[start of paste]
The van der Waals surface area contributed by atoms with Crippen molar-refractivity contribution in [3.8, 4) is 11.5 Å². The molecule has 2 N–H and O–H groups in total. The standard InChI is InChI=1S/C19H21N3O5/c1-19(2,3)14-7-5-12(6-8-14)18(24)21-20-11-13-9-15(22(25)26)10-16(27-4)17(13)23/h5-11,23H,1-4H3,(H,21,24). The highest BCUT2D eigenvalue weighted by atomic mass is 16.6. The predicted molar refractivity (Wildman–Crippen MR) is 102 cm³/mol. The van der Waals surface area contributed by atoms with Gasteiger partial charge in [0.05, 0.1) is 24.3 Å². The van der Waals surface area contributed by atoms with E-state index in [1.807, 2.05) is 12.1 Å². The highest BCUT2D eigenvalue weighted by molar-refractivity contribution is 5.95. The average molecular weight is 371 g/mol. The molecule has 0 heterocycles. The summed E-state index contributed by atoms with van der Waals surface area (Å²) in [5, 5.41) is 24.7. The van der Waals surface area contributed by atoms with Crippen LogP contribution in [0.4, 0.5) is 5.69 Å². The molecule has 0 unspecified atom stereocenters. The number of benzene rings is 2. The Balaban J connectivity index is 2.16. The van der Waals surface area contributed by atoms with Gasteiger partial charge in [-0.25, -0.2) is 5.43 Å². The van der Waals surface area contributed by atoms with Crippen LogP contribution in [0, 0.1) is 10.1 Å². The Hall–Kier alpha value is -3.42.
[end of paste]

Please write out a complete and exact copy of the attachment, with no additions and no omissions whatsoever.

The van der Waals surface area contributed by atoms with Crippen molar-refractivity contribution in [3.8, 4) is 11.5 Å². The molecule has 2 N–H and O–H groups in total. The standard InChI is InChI=1S/C19H21N3O5/c1-19(2,3)14-7-5-12(6-8-14)18(24)21-20-11-13-9-15(22(25)26)10-16(27-4)17(13)23/h5-11,23H,1-4H3,(H,21,24). The highest BCUT2D eigenvalue weighted by atomic mass is 16.6. The predicted molar refractivity (Wildman–Crippen MR) is 102 cm³/mol. The van der Waals surface area contributed by atoms with Gasteiger partial charge in [0.05, 0.1) is 24.3 Å². The van der Waals surface area contributed by atoms with E-state index in [1.807, 2.05) is 12.1 Å². The highest BCUT2D eigenvalue weighted by molar-refractivity contribution is 5.95. The average molecular weight is 371 g/mol. The molecule has 0 heterocycles. The summed E-state index contributed by atoms with van der Waals surface area (Å²) in [5, 5.41) is 24.7. The van der Waals surface area contributed by atoms with Crippen LogP contribution in [0.4, 0.5) is 5.69 Å². The molecule has 0 unspecified atom stereocenters. The number of benzene rings is 2. The Balaban J connectivity index is 2.16. The van der Waals surface area contributed by atoms with Gasteiger partial charge in [-0.25, -0.2) is 5.43 Å². The van der Waals surface area contributed by atoms with Crippen LogP contribution in [0, 0.1) is 10.1 Å². The Hall–Kier alpha value is -3.42.